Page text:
As there is neither any pathological testing system that can identify IBS or any imaging procedure to pin point IBS, the only method of diagnosing IBS stems from negative approach. In other words, diagnosis of IBS involves excluding conditions that can manifest IBS-like symptoms and then taking up procedures to identify IBS. However, since there are quite a good many causes of diarrhea and IBS-like symptoms, the American Gastroenterological Association has published a set of guidelines for tests to be performed to diagnose other conditions that may have symptoms similar to IBS. While these include lactose intolerance, gastrointestinal infections and coeliac disease, practical experience proves that the guidelines are seldom followed. What happens instead consist of practicing various diagnostic algorithms. Some of the superior algorithms include Rome I Criteria, Rome II Process and Manning Criteria. Incidentally, the controversial Rome III Process has been published about a couple of years ago, which, unfortunately, has not been able to throw enough light on IBS or its probable cure.

One of the most significant points about IBS is that it is a so-called functional disorder, suggesting that it does not have any underlying structural cause. And this may differentiate it from two other chronic digestive diseases that are caused by inflammation, namely, Crohn’s disease and Ulcerative colitis, commonly known as Inflammatory Bowel Disease or IBD. Chances are that people often tend to mix up IBS and IBD though quite different in nature.

Since there is no ethical treatment of IBS, doctors often prescribe peppermint oil which acts as antispasmodic in the intestinal tract. Although peppermint tea is widely used to aid digestive troubles, if you’re treating IBS it’s probably better to take a standardized dosage on a consistent basis. For this you’ll probably want to get capsules and the best of these are enteric-coated, meaning that they have a special covering that prevents breakdown in the stomach, which can cause heartburn, and allows for passage down through the intestines for proper absorption. Also significant is the consumption of soluble fibers that include oats, legumes (beans, peas, lentils), fruits and berries. However, trial and error method perhaps suits the condition best.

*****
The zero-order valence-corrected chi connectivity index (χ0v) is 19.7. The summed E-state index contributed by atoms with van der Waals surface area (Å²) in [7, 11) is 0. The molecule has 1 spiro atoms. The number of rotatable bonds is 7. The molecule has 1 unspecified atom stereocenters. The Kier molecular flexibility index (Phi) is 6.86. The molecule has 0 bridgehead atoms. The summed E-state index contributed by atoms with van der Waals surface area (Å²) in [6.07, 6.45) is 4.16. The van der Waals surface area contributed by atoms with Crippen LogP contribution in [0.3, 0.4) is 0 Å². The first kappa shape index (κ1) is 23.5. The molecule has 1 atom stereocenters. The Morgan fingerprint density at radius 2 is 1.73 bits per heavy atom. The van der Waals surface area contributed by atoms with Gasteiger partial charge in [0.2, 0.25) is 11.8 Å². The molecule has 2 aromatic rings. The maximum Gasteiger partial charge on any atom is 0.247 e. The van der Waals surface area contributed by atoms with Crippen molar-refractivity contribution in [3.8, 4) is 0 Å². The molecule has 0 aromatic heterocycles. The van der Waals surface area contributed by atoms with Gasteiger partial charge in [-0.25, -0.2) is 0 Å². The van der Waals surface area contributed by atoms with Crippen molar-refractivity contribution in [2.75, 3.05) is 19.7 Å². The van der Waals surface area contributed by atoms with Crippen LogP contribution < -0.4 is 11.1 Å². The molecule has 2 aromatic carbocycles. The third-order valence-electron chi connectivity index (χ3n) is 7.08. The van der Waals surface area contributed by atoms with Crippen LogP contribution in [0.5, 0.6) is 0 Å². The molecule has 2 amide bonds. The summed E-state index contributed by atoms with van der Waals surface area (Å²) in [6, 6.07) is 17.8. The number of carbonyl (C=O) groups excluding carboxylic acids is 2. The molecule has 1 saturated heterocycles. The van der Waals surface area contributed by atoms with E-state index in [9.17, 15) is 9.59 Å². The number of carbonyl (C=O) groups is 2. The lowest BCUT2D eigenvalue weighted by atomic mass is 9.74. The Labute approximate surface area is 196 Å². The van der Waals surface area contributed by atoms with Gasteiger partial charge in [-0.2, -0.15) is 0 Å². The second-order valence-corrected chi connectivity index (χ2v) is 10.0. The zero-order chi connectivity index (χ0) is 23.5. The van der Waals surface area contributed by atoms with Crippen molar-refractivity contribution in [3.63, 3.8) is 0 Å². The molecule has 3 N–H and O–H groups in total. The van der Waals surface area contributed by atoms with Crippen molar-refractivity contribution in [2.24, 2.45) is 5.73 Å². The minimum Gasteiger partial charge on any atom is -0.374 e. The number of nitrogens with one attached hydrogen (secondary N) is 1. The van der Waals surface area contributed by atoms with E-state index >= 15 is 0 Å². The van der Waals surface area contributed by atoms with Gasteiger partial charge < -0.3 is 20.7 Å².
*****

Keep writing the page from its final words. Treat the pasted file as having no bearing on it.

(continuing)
Disclaimer: No responsibility is accepted for use of this information. Use is entirely at your own risk.
Information contained herein is for educational purposes only.

Sunday, August 9, 2009

Coffee, Dehydration and Hemorrhoids




You can help prevent the irritating and painful symptoms of hemorrhoids.

Avoid constipation

  • Eat more fiber. Include foods such as whole-grain breads and cereals, raw vegetables, raw and dried fruits, and beans. Limit your intake of low- or no-fiber foods, such as ice cream, soft drinks, cheese, white bread, and red meat.